Title: Skill acquisition during Higher Education
Funding: Your PhD fees will be covered and the studentship provides you with a stipend of £18,285 per year
Application deadline: 18 January 2021
Start date: 1 October 2021
Whether a university degree provides the skills required by a rapidly changing labour market is a very open question. Technological advances are generating sweeping changes to traditional job tasks, with evidence of an increasing demand for, and increasing return to, a wide range of non-cognitive skills (Deming 2017, Edin et al. 2017). These concerns are not new, and for the past few years an important theme in the UK Higher Education sector has been the development of strategies to improve the ‘employability’ of graduates. This is perhaps best represented by efforts to encourage and recognize participation in extra-curricular activities, such as work placements, volunteering, or engagement in competitive sports. The rationale is that these activities may not only enhance students’ experience while at university but also empower them with a set of skills that employers increasingly value in the labour market, such as the ability to negotiate or to perform well in a team environment.
Yet, we still know very little about what students think about the value of these activities in terms of employability and earnings and whether there is significant variation in these beliefs according to students’ family background and other individual characteristics. In a recent study, we exploit new data collected from a cohort of undergraduate students at a UK Higher Education institution (the BOOST2018 study) to show how expected returns to investment in extra-curricular activities inform students’ time allocation choices during undergraduate studies (Delavande et al., 2020). Interestingly, we also uncover important differences in these expected returns by ethnicity, with BAME students perceiving lower returns to work experience and other types of extra-curricular activities as compared to their white British colleagues. It is however still unclear whether the differences we document are driven by the presence of labour market constraints, which may reduce access to certain types of activities for some groups of the population, or lack of information about the true return to these activities. Indeed, with few exceptions (Persico et al. 2004, Lechner and Downward 2017, Saniter and Siedler 2014), there is little proof that participation in extra-curricular activities while at university leads to improved employability upon graduation, or if the returns vary with socio-economic background or ethnicity, for example. It is also unclear to what extent students have a good understanding of the type of employability skills mostly sought after by prospective employer, or whether they these beliefs are updated upon entering the labour market.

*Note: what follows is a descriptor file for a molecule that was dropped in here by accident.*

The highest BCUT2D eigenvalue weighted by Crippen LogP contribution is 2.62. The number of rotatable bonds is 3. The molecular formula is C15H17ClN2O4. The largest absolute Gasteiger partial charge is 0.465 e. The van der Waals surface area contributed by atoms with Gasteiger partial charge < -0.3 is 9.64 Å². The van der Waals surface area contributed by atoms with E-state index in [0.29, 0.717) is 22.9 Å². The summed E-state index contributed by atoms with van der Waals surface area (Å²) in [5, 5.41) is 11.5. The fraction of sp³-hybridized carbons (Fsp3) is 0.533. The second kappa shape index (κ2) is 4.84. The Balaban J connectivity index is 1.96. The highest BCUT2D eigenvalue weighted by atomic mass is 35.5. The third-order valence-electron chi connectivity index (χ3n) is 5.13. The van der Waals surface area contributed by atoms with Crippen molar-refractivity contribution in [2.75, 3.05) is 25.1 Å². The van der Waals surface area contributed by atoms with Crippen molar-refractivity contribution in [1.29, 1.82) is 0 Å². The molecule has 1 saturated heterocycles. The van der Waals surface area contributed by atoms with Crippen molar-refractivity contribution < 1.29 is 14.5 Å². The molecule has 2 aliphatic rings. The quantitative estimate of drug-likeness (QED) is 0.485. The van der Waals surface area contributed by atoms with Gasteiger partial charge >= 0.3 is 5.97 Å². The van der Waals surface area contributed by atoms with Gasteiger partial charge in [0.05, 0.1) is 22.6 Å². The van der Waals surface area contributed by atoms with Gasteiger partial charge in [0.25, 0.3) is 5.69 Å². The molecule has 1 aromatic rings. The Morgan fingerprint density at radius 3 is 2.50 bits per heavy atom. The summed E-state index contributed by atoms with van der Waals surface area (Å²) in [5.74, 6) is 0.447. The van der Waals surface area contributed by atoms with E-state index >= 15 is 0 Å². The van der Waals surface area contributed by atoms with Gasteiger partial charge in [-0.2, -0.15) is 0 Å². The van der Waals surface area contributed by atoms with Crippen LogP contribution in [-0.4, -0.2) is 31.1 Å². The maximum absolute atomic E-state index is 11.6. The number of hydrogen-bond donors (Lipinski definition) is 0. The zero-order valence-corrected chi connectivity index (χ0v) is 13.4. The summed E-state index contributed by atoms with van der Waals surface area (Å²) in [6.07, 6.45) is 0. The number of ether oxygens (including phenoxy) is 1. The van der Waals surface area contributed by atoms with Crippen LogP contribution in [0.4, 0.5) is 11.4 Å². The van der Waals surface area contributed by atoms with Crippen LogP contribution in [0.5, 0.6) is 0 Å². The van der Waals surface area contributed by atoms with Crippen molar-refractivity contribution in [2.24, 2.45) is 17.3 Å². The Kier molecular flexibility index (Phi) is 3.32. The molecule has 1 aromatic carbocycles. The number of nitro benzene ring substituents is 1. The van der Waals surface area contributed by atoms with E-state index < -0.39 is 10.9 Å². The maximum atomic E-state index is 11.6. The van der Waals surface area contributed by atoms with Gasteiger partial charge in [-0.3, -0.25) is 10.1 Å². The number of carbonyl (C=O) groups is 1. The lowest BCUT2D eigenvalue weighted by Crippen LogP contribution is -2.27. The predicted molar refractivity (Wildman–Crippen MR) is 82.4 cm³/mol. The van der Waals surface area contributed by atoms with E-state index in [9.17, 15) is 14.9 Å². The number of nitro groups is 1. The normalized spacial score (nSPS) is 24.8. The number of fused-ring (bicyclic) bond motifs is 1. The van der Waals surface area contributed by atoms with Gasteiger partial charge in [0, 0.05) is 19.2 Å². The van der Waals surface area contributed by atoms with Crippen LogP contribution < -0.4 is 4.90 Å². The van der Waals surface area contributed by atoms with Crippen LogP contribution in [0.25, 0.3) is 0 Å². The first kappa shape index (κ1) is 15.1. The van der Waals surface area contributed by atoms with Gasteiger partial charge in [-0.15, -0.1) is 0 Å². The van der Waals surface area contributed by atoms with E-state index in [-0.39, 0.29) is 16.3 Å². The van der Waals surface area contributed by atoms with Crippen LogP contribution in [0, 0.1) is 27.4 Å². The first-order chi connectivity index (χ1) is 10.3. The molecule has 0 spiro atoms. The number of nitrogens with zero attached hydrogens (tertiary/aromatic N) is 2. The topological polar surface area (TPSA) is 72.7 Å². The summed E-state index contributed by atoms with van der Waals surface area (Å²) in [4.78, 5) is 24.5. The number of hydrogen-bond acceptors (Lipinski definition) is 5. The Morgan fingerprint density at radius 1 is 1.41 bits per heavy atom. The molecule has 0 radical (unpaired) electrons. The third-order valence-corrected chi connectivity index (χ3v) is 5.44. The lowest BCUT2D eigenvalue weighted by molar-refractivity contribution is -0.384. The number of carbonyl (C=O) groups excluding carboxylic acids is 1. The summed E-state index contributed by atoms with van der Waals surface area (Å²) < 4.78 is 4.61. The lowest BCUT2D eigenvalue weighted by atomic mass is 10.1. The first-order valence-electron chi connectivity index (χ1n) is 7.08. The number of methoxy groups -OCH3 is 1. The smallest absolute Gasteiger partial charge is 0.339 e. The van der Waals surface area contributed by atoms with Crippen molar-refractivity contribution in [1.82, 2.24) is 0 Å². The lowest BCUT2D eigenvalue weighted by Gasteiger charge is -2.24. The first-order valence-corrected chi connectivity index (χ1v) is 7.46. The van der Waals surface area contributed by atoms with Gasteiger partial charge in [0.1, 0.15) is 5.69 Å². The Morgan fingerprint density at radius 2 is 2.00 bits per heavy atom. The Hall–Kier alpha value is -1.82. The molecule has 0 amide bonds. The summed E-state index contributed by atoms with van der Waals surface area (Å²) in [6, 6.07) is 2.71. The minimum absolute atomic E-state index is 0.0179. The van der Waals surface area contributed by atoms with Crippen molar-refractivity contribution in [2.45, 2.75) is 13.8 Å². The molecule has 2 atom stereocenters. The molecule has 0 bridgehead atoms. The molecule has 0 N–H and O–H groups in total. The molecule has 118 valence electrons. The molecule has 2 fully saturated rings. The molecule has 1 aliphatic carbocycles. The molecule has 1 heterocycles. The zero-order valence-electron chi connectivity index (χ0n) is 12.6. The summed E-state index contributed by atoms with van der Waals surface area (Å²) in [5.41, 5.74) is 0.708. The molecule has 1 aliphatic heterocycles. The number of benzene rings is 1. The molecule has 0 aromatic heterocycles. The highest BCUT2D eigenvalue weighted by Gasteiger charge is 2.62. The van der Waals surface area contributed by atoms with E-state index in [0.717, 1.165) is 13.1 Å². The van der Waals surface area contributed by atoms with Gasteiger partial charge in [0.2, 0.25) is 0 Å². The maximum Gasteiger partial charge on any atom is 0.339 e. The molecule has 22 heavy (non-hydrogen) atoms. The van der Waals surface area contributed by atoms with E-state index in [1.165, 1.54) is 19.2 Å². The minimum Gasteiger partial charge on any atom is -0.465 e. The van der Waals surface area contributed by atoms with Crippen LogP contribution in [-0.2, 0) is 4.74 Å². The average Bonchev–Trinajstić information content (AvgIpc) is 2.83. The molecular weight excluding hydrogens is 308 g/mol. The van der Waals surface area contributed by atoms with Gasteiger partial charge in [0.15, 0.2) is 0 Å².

Under the joint supervision of Prof Emilia Del Bono and Dr Angus Holford the holder of this studentship will work on some of the above mentioned research questions.